The Conversion of Lithuania : from pagan barbarians to Late Medieval christians

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Collection:
Mokslo publikacijos / Scientific publications
Document Type:
Knyga / Book
Language:
Anglų kalba / English
Title:
The Conversion of Lithuania: from pagan barbarians to Late Medieval christians
Alternative Title:
Lietuvos atsivertimas: pagonys barbarai tampa vėlyvųjų viduramžių krikščionimis
Publication Data:
Vilnius : Lietuvių literatūros ir tautosakos institutas, 2015.
Pages:
627 p
Notes:
Bibliografija ir rodyklė.
Contents:
Preface — Introduction — Tepid Beginnings and the First Martyrs: Adalbert-Wojciech and Bruno of Querfurt — High Hopes on Difficult Terrain: Mindaugas – the First and Last King of Old Lithuania — How to Play with Western Christians: a Battle of Wits between the Literate and the Illiterate — Going East, Facing West: Pagan Lithuania and Christian Neighbours — Orthodox and Franciscan Martyrs: Spiritual and Bodily Arms Talk — Grassroots Christianity in Pagan Lithuania and the Final Turn: the Road from Vilnius to Cracow — The Demonstration of Christian Power in Vilnius in 1387 and Its Aftermath — How to be Big in Europe: Convert the Pagans, Reduce the Schismatics — Bulwark of Latin and Greek Christendom? — Supplications and Indulgences — Lithuanian Catholics go to Court — Diocesan Structures and Reform — Epilogue: From Pagan Europe to Christian Europe — List of abbreviations — Manuscript sources — Bibliography — List of maps and illustrations — Index.
Keywords:
LT
Katalikai. Katalikų bažnyčia / Catholics. Catholic Church; Krikščionybė; Lietuvos Didžioji Kunigaikštystė (Lietuva; LDK; Grand Duchy of Lithuania; GDL); Pagoniškoji Lietuva; Rusios Stačiatikių Bažnyčia; Stačiatikybė; Valdovo krikštas; Vilniaus diacezija; Vokiečių Ordinas (Teutonic Order; Kryžiuočių ordinas).
EN
Catholicism; Christianity; Orthodoxy; Pagan Lithuania; The baptism of the ruler; The diocese of Vilnius; The Russian Orthodox Church; The Teutonic Order.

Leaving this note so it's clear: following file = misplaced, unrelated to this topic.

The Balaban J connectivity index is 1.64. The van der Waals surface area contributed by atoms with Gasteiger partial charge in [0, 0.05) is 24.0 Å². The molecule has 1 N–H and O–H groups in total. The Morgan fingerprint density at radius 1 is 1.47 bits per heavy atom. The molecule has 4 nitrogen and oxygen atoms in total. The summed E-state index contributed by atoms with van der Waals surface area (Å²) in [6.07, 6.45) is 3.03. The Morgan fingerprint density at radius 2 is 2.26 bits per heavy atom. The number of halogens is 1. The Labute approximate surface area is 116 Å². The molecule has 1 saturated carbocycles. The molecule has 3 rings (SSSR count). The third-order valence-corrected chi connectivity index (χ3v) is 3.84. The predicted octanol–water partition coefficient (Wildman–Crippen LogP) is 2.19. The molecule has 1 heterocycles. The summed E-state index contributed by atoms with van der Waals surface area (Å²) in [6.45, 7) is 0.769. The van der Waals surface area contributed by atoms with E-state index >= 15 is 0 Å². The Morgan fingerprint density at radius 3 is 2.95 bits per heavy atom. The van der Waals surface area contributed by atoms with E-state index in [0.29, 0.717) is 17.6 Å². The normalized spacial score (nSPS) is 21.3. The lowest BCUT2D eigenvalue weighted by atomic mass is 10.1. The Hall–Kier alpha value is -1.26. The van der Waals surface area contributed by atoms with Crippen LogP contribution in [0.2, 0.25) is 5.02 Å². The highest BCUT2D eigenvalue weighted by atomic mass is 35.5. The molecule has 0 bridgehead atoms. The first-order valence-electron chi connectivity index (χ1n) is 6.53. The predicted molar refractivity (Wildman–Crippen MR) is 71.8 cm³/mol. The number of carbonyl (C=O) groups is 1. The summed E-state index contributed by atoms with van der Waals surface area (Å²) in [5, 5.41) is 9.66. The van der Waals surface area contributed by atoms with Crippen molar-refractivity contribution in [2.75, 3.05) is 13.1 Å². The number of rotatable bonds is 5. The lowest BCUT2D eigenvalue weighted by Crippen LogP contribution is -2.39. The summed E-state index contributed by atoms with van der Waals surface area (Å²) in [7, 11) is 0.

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Summary / Abstract:

ENMedieval Lithuania was the last state in Europe to accept Christianity officially, pagan Lithuanians converted to Roman Catholicism in 1387; the westernmost part of the country, known as Žemaitija (Samogitia), became ‘Christian’ only in 1417, when the diocese of Medininkai was established by the commission of the Council of Constance and through the good offices of King Jogaila of Poland and Grand Duke Vytautas of Lithuania. It took almost a millennium from Clovis to Jogaila to complete the project known as Christian Europe: eleventh-hour Christians arrived not long before the Discovery of the New World and the final break-up of medieval Christendom. The aim of this book is to reconstruct the road the medieval Lithuanians took tip-toeing a delicate line between Latin and Greek Christendom. Once crossed, Lithuanians embraced essentially all paraphernalia of late-medieval Christian spirituality thus becoming a recognizably European nation. In its scope and detailed analysis this monograph is the first attempt to introduce English readership to the arcane world of Baltic-speaking tribesmen who succeeded in countering expansionist Latin and Russian Orthodox Europe by employing much the same means and devices as their Christian neighbours; it also examines how Lithuanian society adopted and adapted Christian institutions and practices during the long fifteenth century he Conversion.

ISBN:
9786094251528
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https://www.lituanistika.lt/content/54413
Updated:
2022-02-26 17:55:42
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